Whereas any number of remakes are arguably unnecessary, Pete's Dragon is a premise ripe for reinterpretation, and it is in good hands under co-writer/director David Lowery, who has spent many years as a writer, director and editor of small-time indie features and shorts. It was a bold move on Disney's part to give Lowery a shot over a more experienced filmmaker, but the gamble pays off - the movie bursts with genuine passion, feeling like far more than just another paint-by-numbers visual effects blockbuster. It's a dramatic and meditative film, even opening with a heartbreaking sequence depicting the tragic car wreck that strands Pete in the wilderness where he meets Elliot. Even though it's a familiar story, Pete's Dragon works because it's an extremely competent version of an age-old tale of a boy and his wondrous companion.
Shot in idyllic New Zealand locations, the film looks magnificent, bolstered by Bojan Bazelli's eye-catching cinematography and Daniel Hart's touching original score. Fortunately, the adults are not portrayed as unfeeling or negligent, and the child characters aren't cloying, making this a rare family movie which respects its audience. Performances across the board are strong, with young Fegley in particular making a positive impression as Pete, sharing wonderful chemistry with Laurence. Howard is amiable as Grace, but Redford is even better, espousing endless charm and warmth. Urban's role is a bit too cliché, but the actor acquits himself well enough. As for Elliot, the dragon is brought to vivid life by way of marvellous digital effects, and it helps that the design of the creature is agreeably unique - you won't mistake Elliot for Smaug or one of the dragons from Game of Thrones.
With Pete's Dragon, The BFG and Kubo and the Two Strings, it seems that 2016 is the year of heartfelt family movies that nobody bothered to see. Whatever flaws exist in the screenplay are compensated for in the top-flight execution, and it's wonderful to see a Disney film that manages to be uplifting and emotionally powerful, devoid of cheap theatrics and computer-generated artifice.
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In the same vein as writer-director Ramin Bahrani's previous motion pictures (Chop Shop, Man Push Cart), 99 Homes is a hard-hitting drama which comments on the difficulties of surviving in today's economically unstable world. More specifically, 99 Homes is about the events which took place during the recent housing crisis in the United States, when many helpless families were evicted from their residences. It's fertile territory, serving as something of a companion piece to the likes of 2011's Margin Call and Adam McKay's 2015 Oscar contender The Big Short. But while it's concerned with lofty subject matter, 99 Homes does not play out like a stuffy lecture - rather, it's a powerful human drama with things to say about contemporary capitalism, showing how good people can be swallowed up by greed.
A construction worker in Florida, Dennis Nash (Andrew Garfield) struggles to find stable work and cover his debts, trying his hardest to retain his family home where he lives with son Connor (Noah Lomax) and mother Lynn (Laura Dern). Despite Nash's best efforts, the bank forecloses on his home, and he faces the cold-blooded wrath of opportunistic real estate agent Rick Carver (Michael Shannon), who makes a lot of money from collecting properties. Heartbroken, Nash takes his family to live in a dingy motel to join others in similar circumstances, hoping to one day win back his former home. Desperate for work, Nash receives an unexpected job offer from Carver, who's in need of people to do manual labour on foreclosed homes. The deal is too good to pass up, with Nash earning stacks of money by evicting helpless families and exploiting the government system, but his conscience begins to trouble him as he's drawn deeper in Carver's dark empire built out of other people's misfortune.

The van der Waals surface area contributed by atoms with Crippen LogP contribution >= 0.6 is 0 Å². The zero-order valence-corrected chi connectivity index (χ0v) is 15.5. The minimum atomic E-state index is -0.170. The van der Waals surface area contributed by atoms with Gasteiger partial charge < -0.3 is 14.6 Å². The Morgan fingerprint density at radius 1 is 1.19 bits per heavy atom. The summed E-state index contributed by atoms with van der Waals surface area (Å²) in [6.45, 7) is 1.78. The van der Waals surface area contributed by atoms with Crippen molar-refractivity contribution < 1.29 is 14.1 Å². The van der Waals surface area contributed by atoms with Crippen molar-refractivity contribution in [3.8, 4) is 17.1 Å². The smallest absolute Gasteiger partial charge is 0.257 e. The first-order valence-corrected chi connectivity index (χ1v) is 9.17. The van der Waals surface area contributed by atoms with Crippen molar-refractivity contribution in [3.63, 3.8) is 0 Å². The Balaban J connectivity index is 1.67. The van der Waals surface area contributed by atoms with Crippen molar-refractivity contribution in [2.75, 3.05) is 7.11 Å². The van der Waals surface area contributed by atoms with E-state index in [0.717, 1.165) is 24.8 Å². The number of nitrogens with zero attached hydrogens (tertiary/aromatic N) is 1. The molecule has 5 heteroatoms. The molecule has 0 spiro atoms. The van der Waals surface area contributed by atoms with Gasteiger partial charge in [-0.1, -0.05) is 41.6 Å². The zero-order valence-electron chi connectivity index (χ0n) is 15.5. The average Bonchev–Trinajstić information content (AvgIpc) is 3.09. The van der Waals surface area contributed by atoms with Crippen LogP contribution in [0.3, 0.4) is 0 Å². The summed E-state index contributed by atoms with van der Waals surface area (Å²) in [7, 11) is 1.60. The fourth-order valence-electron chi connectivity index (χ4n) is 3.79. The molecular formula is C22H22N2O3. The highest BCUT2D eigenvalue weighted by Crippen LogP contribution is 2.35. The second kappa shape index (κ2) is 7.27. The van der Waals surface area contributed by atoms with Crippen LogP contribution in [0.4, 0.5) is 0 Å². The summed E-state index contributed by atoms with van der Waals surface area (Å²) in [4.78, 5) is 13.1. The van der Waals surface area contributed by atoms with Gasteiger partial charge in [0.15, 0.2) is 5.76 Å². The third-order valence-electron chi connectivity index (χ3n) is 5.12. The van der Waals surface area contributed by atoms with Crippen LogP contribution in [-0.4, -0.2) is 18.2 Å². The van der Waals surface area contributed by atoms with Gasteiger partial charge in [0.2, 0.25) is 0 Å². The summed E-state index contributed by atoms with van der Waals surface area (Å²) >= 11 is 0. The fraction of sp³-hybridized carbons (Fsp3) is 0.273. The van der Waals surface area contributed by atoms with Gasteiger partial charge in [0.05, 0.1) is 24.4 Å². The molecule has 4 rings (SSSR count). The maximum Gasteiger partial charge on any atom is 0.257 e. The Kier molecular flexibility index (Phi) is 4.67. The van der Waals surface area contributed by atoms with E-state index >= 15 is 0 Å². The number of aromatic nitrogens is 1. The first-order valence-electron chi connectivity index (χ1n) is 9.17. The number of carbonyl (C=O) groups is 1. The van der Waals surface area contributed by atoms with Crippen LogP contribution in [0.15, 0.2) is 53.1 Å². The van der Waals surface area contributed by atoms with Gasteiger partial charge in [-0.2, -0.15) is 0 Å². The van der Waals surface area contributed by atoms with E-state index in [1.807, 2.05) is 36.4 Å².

What ensues is very reminiscent of Oliver Stone's Wall Street, with Nash being drawn into an immoral world for the sake of riches, questioning his integrity at every step. The key difference between the two films, however, is that Nash operates for survival, rather than pure greed. The brilliance of Bahrani's approach to the story is that he examines both sides of the coin, shining a light on the plight of the hardworking individuals struggling to keep a roof over their heads, as well as Carver, the numbed real estate agent who warns against the perils of debt. 99 Homes is most fascinating when it concentrates on Carver in action and shows his process, but the movie is less successful when it's about specific individuals. Bahrani keeps the movie afloat with his focused storytelling, but a climactic standoff is a bit much, and sometimes the script feels a bit too pat for a subject matter as utterly dense as this.
99 Homes may be 110 minutes, but it moves at an exceptionally brisk speed, thanks in no small part to the raw handheld cinematography, expert framing, and the pounding original soundtrack by Antony Partos and Matteo Zingales. The craftsmanship on display is simply superb, doing justice to this thematically dense drama. Of particular note is the truly bravura scene of Dennis and his family being evicted by Carver and his hired police officers, who are cold to their pleas of mercy. It's a heart-wrenching, riveting sequence which effectively conveys the shame, horror and emotion of an eviction, and it generates a real sense of loss as the powerless residents are forced to vacate their long-time home.